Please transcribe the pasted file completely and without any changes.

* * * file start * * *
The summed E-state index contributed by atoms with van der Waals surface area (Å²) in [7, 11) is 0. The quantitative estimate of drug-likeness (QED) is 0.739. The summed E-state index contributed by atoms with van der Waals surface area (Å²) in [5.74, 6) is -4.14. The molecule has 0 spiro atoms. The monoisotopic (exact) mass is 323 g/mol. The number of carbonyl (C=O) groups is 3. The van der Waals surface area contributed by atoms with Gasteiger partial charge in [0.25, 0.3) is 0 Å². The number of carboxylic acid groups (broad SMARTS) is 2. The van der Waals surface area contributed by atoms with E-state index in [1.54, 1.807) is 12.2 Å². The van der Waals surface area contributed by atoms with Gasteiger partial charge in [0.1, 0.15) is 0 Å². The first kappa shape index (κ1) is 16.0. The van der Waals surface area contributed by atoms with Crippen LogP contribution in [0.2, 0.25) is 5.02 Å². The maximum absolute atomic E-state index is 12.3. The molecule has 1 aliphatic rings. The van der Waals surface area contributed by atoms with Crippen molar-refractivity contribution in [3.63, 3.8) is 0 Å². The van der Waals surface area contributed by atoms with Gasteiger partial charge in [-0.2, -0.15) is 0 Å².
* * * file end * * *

The summed E-state index contributed by atoms with van der Waals surface area (Å²) in [7, 11) is 0. The quantitative estimate of drug-likeness (QED) is 0.739. The summed E-state index contributed by atoms with van der Waals surface area (Å²) in [5.74, 6) is -4.14. The molecule has 0 spiro atoms. The monoisotopic (exact) mass is 323 g/mol. The number of carbonyl (C=O) groups is 3. The van der Waals surface area contributed by atoms with Gasteiger partial charge in [0.25, 0.3) is 0 Å². The number of carboxylic acid groups (broad SMARTS) is 2. The van der Waals surface area contributed by atoms with E-state index in [1.54, 1.807) is 12.2 Å². The van der Waals surface area contributed by atoms with Gasteiger partial charge in [0.1, 0.15) is 0 Å². The first kappa shape index (κ1) is 16.0. The van der Waals surface area contributed by atoms with Crippen LogP contribution in [0.2, 0.25) is 5.02 Å². The maximum absolute atomic E-state index is 12.3. The molecule has 1 aliphatic rings. The van der Waals surface area contributed by atoms with Crippen molar-refractivity contribution in [3.63, 3.8) is 0 Å². The van der Waals surface area contributed by atoms with Gasteiger partial charge in [-0.2, -0.15) is 0 Å².